Thought I'd share notes from today's new build. First of all, this is my first MT build in a long time that is not using a blue Rubbermaid cooler and it hurts just a little bit.
I bought a Coleman Extreme 70 qt rectangular picnic cooler, since it already had a drain hole in the right size and place, since it is a 5-day cooler, because the cooler interior is standard (no weird contours), and since I have seen how popular the Extremes are in the homebrewing community. I do 11 gal batches.
I switched from braid to straight bazooka screen I believe about 8 years ago. It works great.
This build was different than those I did previously, in that I used epoxy putty between the cooler walls to solidly reinforce that area, and to putty in the pipe nipple. This idea was given to me by Maxieboy on NB Forum almost exactly 6 years ago and now is the first chance I've had to try it, since I recently cracked my other smaller MT (inadvertently kicked the ball valve). Maxieboy, if you're out there, THANKS! This thing appears to be basically bulletproof, meaning built to last, with no leaks or rot at all.
Photos follow but here's how it went today, with excellent results:
1) I used a 2 1/2" long, 1/2" ID pipe nipple, not shown in the photo, which worked just right with my materials.
2) After removing the drain plug, using a long, slender, small head screwdriver, my finger, and a dust buster, I removed ~2.5" insulating foam all the way around the hole, and it took some time and care, especially since I also scraped the inside walls bare of sprayed foam in this circumference, to create a bonding surface. 2" would have been plenty, and would have required a bit less putty.
3) After thinking about it and sight-testing it, I realized that I would need more of the pipe nipple and pipe threads on the outside of the cooler, less on the inside.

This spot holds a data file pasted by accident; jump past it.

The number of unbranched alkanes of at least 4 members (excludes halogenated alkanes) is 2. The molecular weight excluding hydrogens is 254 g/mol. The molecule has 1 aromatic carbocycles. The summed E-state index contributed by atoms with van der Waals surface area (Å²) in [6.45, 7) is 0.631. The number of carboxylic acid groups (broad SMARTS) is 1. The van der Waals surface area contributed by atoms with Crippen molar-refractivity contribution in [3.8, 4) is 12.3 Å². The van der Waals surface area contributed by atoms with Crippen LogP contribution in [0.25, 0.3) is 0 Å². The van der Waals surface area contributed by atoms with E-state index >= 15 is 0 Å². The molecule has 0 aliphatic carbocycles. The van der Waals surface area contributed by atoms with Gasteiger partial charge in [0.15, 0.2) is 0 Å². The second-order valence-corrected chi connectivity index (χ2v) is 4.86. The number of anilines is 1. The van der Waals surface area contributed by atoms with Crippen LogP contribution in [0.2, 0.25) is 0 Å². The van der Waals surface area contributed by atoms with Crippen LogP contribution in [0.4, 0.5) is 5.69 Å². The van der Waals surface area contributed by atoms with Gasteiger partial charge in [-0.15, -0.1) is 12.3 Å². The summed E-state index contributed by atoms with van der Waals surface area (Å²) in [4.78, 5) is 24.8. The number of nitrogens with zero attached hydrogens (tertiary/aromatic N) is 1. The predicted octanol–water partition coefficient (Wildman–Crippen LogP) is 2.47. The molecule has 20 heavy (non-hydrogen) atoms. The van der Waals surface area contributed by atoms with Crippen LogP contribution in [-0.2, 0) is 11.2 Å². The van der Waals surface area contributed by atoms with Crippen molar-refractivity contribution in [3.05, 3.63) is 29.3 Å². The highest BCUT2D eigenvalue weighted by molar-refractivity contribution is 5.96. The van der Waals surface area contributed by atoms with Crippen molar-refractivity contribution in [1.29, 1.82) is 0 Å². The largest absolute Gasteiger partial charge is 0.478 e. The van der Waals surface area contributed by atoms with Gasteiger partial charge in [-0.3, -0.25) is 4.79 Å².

4) I screwed the ball valve all the way onto one end of the loose pipe nipple, and marked the top of the pipe with magic marker as the "up" position when installed.
5) I wrapped the pipe nipple threads with masking tape everywhere I planned not to have putty, transferring the "up" mark onto the tape.
6) I kneaded and then stuffed epoxy putty (check Home Depot/other HW store plumbing section) to completely, firmly fill the cavity. I used the Rectorseal brand, at $3.81 per tube. It took seven 2-ounce tubes. Look for the more economical 4-ounce size. I had underestimated and originally bought only three tubes so had to run back to the store mid-project. After kneading, you only have 2 - 3 minutes to work the putty before it QUICKLY sets hard -- it sets to like steel in 15 to 20 minutes.
7) immediately after packing the cavity with putty, I used what I needed of what was left to pack a little collar of putty around the exposed outside of the pipe nipple up to the tape.
8 ) I stuffed the putty-wrapped pipe into the hole, removed the excess, and using my finger quickly packed a little more putty into the remaining outside crack, inside and outside of the cooler where the pipe protruded.
9) again quickly, I pulled off the masking tape before the putty smeared onto it had a chance to set hard.
10) an hour later I tightened down my silicone washers backed by SS washers, and bazooka screen inside, and brass nut outside. The silicone washers cover the hardened residue of putty. Also, although not really needed to prevent leakage (the putty does that by itself), the silicone washer/SS washer/nuts balance each side with equal opposing pressure, so there' not constant pressure on the hardened putty.
11) There's plenty of room on either side of the bazooka screen to stir with my mash paddle without hitting the screen.
Rectorseal Epoxy Putty MSDS: http://ows.rectorseal.com/product-data/epoxy-putty/RectorSeal%20EP200%20EP400%20Epoxy%20Putty.html